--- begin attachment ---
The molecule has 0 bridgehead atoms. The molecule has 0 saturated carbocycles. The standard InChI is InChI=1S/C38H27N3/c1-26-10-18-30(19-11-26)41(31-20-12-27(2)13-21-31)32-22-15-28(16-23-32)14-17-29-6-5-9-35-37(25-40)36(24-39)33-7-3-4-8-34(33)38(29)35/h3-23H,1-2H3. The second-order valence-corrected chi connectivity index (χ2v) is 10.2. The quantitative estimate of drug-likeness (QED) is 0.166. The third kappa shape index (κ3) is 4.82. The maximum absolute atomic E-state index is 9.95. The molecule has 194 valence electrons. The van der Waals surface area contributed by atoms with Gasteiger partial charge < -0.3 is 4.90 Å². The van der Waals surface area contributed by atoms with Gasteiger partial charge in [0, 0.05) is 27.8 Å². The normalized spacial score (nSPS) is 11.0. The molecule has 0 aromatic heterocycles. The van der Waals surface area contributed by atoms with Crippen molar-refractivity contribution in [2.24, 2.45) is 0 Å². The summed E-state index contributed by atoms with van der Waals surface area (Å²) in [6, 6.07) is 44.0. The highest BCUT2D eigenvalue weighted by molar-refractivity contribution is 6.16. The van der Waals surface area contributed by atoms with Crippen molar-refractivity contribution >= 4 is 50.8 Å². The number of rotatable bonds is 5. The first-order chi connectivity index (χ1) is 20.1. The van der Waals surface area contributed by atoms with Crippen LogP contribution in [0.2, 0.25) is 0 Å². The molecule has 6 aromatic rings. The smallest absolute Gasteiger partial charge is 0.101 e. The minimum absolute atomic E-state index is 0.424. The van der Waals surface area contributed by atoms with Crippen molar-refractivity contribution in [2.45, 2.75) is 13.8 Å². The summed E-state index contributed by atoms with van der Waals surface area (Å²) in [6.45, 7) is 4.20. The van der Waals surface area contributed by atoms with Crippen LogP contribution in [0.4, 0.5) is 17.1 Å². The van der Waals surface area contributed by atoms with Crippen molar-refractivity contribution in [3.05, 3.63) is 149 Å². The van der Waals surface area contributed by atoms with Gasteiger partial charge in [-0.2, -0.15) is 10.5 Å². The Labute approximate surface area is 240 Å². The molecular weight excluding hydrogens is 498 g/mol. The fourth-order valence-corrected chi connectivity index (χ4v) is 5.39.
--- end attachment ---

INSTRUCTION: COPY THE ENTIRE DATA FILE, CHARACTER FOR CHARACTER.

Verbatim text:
The molecule has 0 bridgehead atoms. The molecule has 0 saturated carbocycles. The standard InChI is InChI=1S/C38H27N3/c1-26-10-18-30(19-11-26)41(31-20-12-27(2)13-21-31)32-22-15-28(16-23-32)14-17-29-6-5-9-35-37(25-40)36(24-39)33-7-3-4-8-34(33)38(29)35/h3-23H,1-2H3. The second-order valence-corrected chi connectivity index (χ2v) is 10.2. The quantitative estimate of drug-likeness (QED) is 0.166. The third kappa shape index (κ3) is 4.82. The maximum absolute atomic E-state index is 9.95. The molecule has 194 valence electrons. The van der Waals surface area contributed by atoms with Gasteiger partial charge < -0.3 is 4.90 Å². The van der Waals surface area contributed by atoms with Gasteiger partial charge in [0, 0.05) is 27.8 Å². The normalized spacial score (nSPS) is 11.0. The molecule has 0 aromatic heterocycles. The van der Waals surface area contributed by atoms with Crippen molar-refractivity contribution in [2.24, 2.45) is 0 Å². The summed E-state index contributed by atoms with van der Waals surface area (Å²) in [6, 6.07) is 44.0. The highest BCUT2D eigenvalue weighted by molar-refractivity contribution is 6.16. The van der Waals surface area contributed by atoms with Crippen molar-refractivity contribution >= 4 is 50.8 Å². The number of rotatable bonds is 5. The first-order chi connectivity index (χ1) is 20.1. The van der Waals surface area contributed by atoms with Crippen LogP contribution in [0.2, 0.25) is 0 Å². The molecule has 6 aromatic rings. The smallest absolute Gasteiger partial charge is 0.101 e. The minimum absolute atomic E-state index is 0.424. The van der Waals surface area contributed by atoms with Crippen molar-refractivity contribution in [2.45, 2.75) is 13.8 Å². The summed E-state index contributed by atoms with van der Waals surface area (Å²) in [6.45, 7) is 4.20. The van der Waals surface area contributed by atoms with Crippen LogP contribution in [0.4, 0.5) is 17.1 Å². The van der Waals surface area contributed by atoms with Crippen molar-refractivity contribution in [3.05, 3.63) is 149 Å². The van der Waals surface area contributed by atoms with Gasteiger partial charge in [-0.2, -0.15) is 10.5 Å². The Labute approximate surface area is 240 Å². The molecular weight excluding hydrogens is 498 g/mol. The fourth-order valence-corrected chi connectivity index (χ4v) is 5.39.